We pledge to conduct ourselves in every way and at all times in such a manner as to deserve the public trust, and to place a copy of this Code of Good Funeral Practice in the possession of a representative of all parties with whom we arrange funerals.
Here are some suggestions for coping with the death of a loved one, from experts Janet Bode and David Techner:
-Release your emotions physically, but safely—punch a pillow, dance, run, etc.
+ Fill a shoebox of mementos of you and your friend to go through on "a lousy day."
Write a letter to the person who died.
-Develop a daily routine. Look for things that will always be the same.
+ Grief has its own schedule. If you can’t concentrate on something, think about the person for a set amount of time, then get back to what you were doing before.
Reprinted with permission
from The Clarion Ledger
We dedicate this issue of Seasons to those who died and whose families we served from February 5, 2002 through May 12, 2002.
Mrs. Canary Stribling Foster - February 5, 2002
Mrs. Marjorie Wilson Ramey - February 6, 2002
Miss Frances Ethel Walker - February 9, 2002
Mrs. Etta Mae Boatright Black - February 12, 2002
Mrs. Sue Orsburn Elder - February 14, 2002
Dr. Charles Merrill Gross - February 14, 2002
Mr. Peter Richard Aschoff - February 15, 2002
Mrs. Leola Fox Jackson - February 17, 2002
Mr. William Eugene "Bill" Webster, Sr. - February 23, 2002
Mr. Egbert F "Sleepy" Yerby - February 24, 2002
Mrs. Minnie Ragland Shaver - February 24, 2002
Dr. Samuel DeJohn, Jr - February 28, 2002
Ms. Janice Kay Fuller Gatlin - March 1, 2002
Mrs. Elaine Lusk Slade - March 2, 2002
Mrs. Lois Colman Thompson - March 5, 2002
Miss Gloria Jean Krumcke - March 6, 2002
Mrs. Mildred Louise Oswalt - March 7, 2002
Mr. James Morris Barbee - March 7, 2002
Mrs. Woodson Bramlett Boyden - March 8, 2002
Mrs. Charlotte Grimes Barlow - March 11, 2002
Mrs. Jennifer Hunt McGonagill - March 11, 2002
Mr. Trenor Thompson - March 12, 2002
Mr. Harry George Peters - March 14, 2002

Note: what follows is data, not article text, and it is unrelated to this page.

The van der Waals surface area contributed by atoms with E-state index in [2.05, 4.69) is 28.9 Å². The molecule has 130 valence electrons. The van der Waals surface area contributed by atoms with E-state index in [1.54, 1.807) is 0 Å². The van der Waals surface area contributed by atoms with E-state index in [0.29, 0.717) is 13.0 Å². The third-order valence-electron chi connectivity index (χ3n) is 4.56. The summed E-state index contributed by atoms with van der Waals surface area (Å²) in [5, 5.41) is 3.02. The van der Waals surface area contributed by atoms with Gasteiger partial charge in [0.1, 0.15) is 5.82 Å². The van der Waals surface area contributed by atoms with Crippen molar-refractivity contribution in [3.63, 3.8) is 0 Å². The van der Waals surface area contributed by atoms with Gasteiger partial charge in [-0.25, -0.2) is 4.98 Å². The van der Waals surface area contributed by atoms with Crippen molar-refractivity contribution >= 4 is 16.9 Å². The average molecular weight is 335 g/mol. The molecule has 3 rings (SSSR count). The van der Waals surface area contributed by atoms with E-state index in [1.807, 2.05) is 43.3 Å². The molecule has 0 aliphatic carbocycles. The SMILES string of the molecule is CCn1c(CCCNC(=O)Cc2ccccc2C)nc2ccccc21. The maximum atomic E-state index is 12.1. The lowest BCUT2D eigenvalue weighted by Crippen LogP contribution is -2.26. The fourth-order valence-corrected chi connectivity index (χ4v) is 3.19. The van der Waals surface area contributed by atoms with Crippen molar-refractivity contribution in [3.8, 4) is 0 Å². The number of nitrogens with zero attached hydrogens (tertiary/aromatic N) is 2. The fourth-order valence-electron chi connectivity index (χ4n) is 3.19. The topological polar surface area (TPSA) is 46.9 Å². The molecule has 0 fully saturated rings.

Mrs. Mary Owen McCullouch - March 19, 2002
Mrs. Dorothy "Dot" Jones Atkinson - March 19, 2002
Mrs. Lorene Wiley Smith - March 19, 2002
Mr. Anthony Michael Swinko - March 20, 2002
Mrs. Mae Perry Catledge - March 20, 2002
Mrs. Dorothy M. Tramel Ploszaj - March 23, 2002
Mr. William B. Adams - March 29, 2002
Mrs. Agnes Pearl Clanton - March 29, 2002
Mr. Ulmer T. "Buddy" Bullock, Jr - March 31, 2002
Mrs. Nell Bishop Barton - March 31, 2002
Mr. Gilbert Loyd Kelly - April 1, 2002
Mr. Benjamin "Ben" Markette, Jr. - April 2, 2002
Mr. Henry Victor "Vic" Lovelady - April 3, 2002
Mr. Harold Eugene Haney - April 3, 2002
Mrs. Joan Goodwin Webb - April 5, 2002
Mr. Lemuel Oscar Varner - April 7, 2002
Mrs. Carease Harrison Walker - April 10, 2002
Mr. Little Jim Bishop - April 10, 2002
Mrs. Annie Hull Hathorn - April 13, 2002
Mrs. Leslie Louise Reeves - April 18, 2002
Dr. Frankiin Edwin Moak, Sr. - April 20, 2002
Mrs. Ruby Bishop Tidwell - April 28, 2002
Mrs. Clara Dale Bevill Nelson - April 30, 2002
Mrs. Gladys Hall Cook - May 1, 2002
Mrs. Vera Campbell Arnold - May 1, 2002
Mr. Roy Allen Galloway - May 2, 2002
Mrs. Merry Alpha Gardner Downs - May 3, 2002
Mrs. Susie Cooper Jackson - May 4, 2002
Mr. Benjamin Cleveland Wakefield - May 9, 2002
Mrs. Alma Gochenour Lewis - May 11, 2002
Mrs. Q-Milla New Foster May 12, 2002
Mr. Edward Leon Keel May 12, 2002